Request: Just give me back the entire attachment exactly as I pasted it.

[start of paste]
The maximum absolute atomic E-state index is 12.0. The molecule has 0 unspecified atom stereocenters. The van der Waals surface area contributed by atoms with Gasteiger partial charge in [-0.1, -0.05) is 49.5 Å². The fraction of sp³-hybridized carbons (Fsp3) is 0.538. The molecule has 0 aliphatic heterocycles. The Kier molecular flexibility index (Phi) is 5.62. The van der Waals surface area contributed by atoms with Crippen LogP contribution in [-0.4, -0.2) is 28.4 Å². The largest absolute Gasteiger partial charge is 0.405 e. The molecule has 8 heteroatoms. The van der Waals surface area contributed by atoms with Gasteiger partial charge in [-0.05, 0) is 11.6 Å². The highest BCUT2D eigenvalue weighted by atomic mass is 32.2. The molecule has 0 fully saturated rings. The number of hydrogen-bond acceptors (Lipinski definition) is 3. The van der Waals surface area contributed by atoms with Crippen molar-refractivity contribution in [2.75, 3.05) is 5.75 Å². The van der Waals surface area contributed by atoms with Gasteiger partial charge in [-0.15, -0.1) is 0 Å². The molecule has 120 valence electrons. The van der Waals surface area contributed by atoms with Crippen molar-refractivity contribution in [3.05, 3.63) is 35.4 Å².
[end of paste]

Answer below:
The maximum absolute atomic E-state index is 12.0. The molecule has 0 unspecified atom stereocenters. The van der Waals surface area contributed by atoms with Gasteiger partial charge in [-0.1, -0.05) is 49.5 Å². The fraction of sp³-hybridized carbons (Fsp3) is 0.538. The molecule has 0 aliphatic heterocycles. The Kier molecular flexibility index (Phi) is 5.62. The van der Waals surface area contributed by atoms with Crippen LogP contribution in [-0.4, -0.2) is 28.4 Å². The largest absolute Gasteiger partial charge is 0.405 e. The molecule has 8 heteroatoms. The van der Waals surface area contributed by atoms with Gasteiger partial charge in [-0.05, 0) is 11.6 Å². The highest BCUT2D eigenvalue weighted by atomic mass is 32.2. The molecule has 0 fully saturated rings. The number of hydrogen-bond acceptors (Lipinski definition) is 3. The van der Waals surface area contributed by atoms with Crippen molar-refractivity contribution in [2.75, 3.05) is 5.75 Å². The van der Waals surface area contributed by atoms with Gasteiger partial charge in [-0.15, -0.1) is 0 Å². The molecule has 120 valence electrons. The van der Waals surface area contributed by atoms with Crippen molar-refractivity contribution in [3.05, 3.63) is 35.4 Å².